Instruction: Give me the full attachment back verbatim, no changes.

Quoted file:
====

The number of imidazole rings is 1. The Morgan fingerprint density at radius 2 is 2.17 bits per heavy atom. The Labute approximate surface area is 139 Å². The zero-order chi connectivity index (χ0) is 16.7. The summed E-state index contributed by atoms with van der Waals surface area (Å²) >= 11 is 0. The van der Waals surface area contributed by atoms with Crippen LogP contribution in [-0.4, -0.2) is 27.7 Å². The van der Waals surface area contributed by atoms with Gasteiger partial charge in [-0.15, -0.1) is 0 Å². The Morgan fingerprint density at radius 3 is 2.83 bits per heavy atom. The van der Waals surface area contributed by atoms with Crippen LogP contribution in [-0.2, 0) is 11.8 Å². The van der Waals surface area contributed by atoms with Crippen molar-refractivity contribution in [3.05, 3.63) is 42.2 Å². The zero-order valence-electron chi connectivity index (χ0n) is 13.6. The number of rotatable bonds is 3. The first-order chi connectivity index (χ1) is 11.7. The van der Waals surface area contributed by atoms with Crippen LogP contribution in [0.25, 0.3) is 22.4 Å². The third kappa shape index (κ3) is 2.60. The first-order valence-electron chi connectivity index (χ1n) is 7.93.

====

The number of imidazole rings is 1. The Morgan fingerprint density at radius 2 is 2.17 bits per heavy atom. The Labute approximate surface area is 139 Å². The zero-order chi connectivity index (χ0) is 16.7. The summed E-state index contributed by atoms with van der Waals surface area (Å²) >= 11 is 0. The van der Waals surface area contributed by atoms with Crippen LogP contribution in [-0.4, -0.2) is 27.7 Å². The van der Waals surface area contributed by atoms with Gasteiger partial charge in [-0.15, -0.1) is 0 Å². The Morgan fingerprint density at radius 3 is 2.83 bits per heavy atom. The van der Waals surface area contributed by atoms with Crippen LogP contribution in [-0.2, 0) is 11.8 Å². The van der Waals surface area contributed by atoms with Crippen molar-refractivity contribution in [3.05, 3.63) is 42.2 Å². The zero-order valence-electron chi connectivity index (χ0n) is 13.6. The number of rotatable bonds is 3. The first-order chi connectivity index (χ1) is 11.7. The van der Waals surface area contributed by atoms with Crippen LogP contribution in [0.25, 0.3) is 22.4 Å². The third kappa shape index (κ3) is 2.60. The first-order valence-electron chi connectivity index (χ1n) is 7.93.